Debora Kodish

produced and co-directed Elaine and Susan Say Goodnight to Mishegas and Eatala: A Life in Klezmer, the latest documentaries from the Philadelphia Folklore Project to focus on ground-breaking women whose arts and lives opened doors for others. Other films include Plenty of Good Women Dancers: African American Women Hoofers from Philadelphia, I Choose To Stay Here, about a community group fighting eminent domain abuse and the takings of their homes, and Look Forward And Carry On The Past, about the cultural traditions of Philadelphia’s Chinatown, Philadelphia’s last remaining community of color in the central city. Kodish is the founding director of the Philadelphia Folklore Project. She has developed the agency’s focus on public interest folklore, and projects that invest in sustaining the folk arts and cultures of Philadelphia communities. Her work has resulted in numerous exhibitions, public programs and publications, as well as opportunities (and more than 3.2 million dollars in funding) for local folk artists and grassroots cultural organizations. Under her leadership, the PFP has worked to document and support projects dealing with diverse vernacular art forms of particular local significance including folk arts of social change, African American social dance, Cambodian folk opera, a variety of women’s folk and traditional arts (for example, African American rhythm tap dance, Yiddish klezmer), and a wide range of immigrant and refugee arts. Before beginning the PFP, Kodish taught folklore in universities and conducted folklife research in a range of settings. She worked in some of the country’s early public folklife programs, doing field research in Oregon and Maine for exhibitions and publications in the 1970s. She received her Ph.D. in Folklore from the University of Texas in 1981. Her recent publications deal with the theory and practice of public interest folklore.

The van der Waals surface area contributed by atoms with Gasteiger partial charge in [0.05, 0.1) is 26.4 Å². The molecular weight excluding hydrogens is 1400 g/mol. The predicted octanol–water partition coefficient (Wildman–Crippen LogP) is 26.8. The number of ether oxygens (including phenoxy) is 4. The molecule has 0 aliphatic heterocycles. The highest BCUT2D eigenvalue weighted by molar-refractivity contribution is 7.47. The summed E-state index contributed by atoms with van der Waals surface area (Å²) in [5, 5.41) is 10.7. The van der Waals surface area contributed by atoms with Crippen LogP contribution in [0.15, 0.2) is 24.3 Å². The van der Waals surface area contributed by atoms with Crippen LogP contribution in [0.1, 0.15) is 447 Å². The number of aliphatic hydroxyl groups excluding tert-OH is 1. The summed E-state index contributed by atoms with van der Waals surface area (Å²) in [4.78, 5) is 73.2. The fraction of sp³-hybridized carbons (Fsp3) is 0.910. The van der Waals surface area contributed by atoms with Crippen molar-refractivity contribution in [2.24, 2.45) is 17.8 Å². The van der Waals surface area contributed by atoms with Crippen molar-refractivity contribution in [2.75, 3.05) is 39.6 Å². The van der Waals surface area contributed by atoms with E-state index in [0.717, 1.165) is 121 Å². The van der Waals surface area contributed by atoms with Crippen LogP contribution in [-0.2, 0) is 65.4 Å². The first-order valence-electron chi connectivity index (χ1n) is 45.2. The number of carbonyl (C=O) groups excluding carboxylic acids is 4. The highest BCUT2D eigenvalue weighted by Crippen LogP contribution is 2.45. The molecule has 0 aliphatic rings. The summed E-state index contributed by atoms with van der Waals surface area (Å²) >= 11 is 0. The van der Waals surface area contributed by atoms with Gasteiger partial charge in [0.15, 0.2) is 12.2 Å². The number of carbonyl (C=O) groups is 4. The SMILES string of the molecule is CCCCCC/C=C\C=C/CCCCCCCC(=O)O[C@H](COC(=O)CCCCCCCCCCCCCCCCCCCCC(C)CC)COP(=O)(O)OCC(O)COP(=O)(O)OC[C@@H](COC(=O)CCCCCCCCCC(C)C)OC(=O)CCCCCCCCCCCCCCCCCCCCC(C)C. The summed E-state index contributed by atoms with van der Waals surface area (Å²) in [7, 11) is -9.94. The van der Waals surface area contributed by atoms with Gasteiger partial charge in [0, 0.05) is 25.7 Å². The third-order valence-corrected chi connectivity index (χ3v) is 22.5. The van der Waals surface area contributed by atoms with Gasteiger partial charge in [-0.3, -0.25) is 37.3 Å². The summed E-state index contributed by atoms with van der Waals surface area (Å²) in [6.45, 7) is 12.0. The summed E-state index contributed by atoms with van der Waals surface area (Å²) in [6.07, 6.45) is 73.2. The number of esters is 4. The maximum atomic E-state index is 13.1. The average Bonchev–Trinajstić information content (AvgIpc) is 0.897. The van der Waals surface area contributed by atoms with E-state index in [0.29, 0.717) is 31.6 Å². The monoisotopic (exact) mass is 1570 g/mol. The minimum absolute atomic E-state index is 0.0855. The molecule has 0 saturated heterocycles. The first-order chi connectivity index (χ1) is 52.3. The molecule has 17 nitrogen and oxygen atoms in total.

Director’s statement: "Eatala" creates a portrait of an amazing woman. It is the first film on klezmer to focus on both a woman and on what klezmer means as part of a family’s folklore. It offers an alternative history for klezmer, so often described in terms of the revival (on which Elaine had an impact). During the decades when assimilating Jews turned away from klezmer music, and when Jewish bands refused to hire Elaine (no matter how excellent her musicianship) because she was a woman, she simply refused to be silenced. That her children and grandchildren found their own way to love this music is a testimony to Elaine’s spirit and to the power of this music. We feel privileged to have worked with Elaine Watts and her family in creating “Eatala.”